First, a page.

The aims of this experiment are measuring the frequency of tuning fork that used in experiment and calculating the percentage error of its frequency. THEORY:
Sound is a longitudinal wave that travels through all forms of matter. The air molecules vibrate in the same direction as the sound wave moves. The modes of vibrations associated with resonance in objects like strings or air columns have patterns called standing waves. The resonance occurs when the standing wave moves in the opposite direction to the medium’s movements, or when it arises from the combination of reflection and interference such that the reflected waves interfere with the incident waves. Nodes are the places where the medium does not move with the minimum amplitude(zero). Antinodes are the points of maximum vibrations. A tuning fork is a metal instrument used as an acoustic resonator. Tuning forks are typically constructed of aluminum, steel or an alloy. The fork is a "U" shape with a handle extended from the bottom of the "U". It resembles a fork consisting of two prongs, or tines. When struck by another object, the fork's tines vibrate and produce sound waves as a result. British musician John Shore invented the tuning fork in 1711. The vibrations of the tuning fork are controlled by the elasticity and the inertia of the prongs of the fork. The complex vibrations of the tuning fork involve bending deformation of the prongs. Transverse motions of the prongs cause an up and down motion in the stem of the tuning fork.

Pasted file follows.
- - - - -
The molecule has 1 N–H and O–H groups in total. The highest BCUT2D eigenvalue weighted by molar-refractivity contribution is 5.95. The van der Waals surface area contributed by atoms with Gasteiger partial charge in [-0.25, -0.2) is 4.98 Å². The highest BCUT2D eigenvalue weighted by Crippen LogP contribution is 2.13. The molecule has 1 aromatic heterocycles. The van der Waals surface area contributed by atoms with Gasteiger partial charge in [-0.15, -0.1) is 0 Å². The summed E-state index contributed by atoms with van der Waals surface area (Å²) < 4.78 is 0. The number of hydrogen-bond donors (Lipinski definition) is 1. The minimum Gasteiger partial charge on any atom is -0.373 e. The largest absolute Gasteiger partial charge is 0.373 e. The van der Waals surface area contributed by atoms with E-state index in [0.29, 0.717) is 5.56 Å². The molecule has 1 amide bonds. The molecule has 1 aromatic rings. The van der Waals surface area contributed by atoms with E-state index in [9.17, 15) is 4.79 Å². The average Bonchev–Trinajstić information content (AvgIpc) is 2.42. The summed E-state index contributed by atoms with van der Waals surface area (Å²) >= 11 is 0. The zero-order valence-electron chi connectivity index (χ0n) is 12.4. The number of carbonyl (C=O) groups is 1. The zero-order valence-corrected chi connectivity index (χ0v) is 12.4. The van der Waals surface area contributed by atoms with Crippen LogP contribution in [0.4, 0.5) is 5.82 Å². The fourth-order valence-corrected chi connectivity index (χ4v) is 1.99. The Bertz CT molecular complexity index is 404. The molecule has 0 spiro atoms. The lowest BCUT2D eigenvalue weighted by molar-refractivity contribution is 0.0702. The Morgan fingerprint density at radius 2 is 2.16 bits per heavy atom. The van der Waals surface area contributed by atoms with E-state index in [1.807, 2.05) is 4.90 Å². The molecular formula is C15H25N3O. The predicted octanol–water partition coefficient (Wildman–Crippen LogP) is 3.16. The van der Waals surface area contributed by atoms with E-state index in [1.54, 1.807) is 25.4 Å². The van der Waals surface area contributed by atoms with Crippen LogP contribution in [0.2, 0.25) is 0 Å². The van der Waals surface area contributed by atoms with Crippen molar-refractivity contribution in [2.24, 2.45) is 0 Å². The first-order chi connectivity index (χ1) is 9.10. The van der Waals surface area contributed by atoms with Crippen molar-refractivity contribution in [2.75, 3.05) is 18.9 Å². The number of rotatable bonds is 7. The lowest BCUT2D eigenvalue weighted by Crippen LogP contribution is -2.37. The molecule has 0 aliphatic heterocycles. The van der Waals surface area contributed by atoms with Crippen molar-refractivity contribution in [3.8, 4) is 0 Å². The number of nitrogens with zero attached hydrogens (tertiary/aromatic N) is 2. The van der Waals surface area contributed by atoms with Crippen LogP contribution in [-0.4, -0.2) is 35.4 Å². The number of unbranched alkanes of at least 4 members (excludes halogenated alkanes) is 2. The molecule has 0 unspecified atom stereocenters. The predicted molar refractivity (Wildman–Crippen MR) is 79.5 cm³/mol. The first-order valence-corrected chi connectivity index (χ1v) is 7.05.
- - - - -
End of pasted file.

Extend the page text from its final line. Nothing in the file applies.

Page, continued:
Figure 1: Demonstration of tuning forks
When a vibrating tuning fork is placed near the top of the resonance tube, the sound waves will be reflected from the bottom of the tube with a 180-degree phase shift, the incident and reflected waves will constructively or destructively interfere with each other. If the tube is just at the right length, the incident and reflected waves will constructively interfere and have a...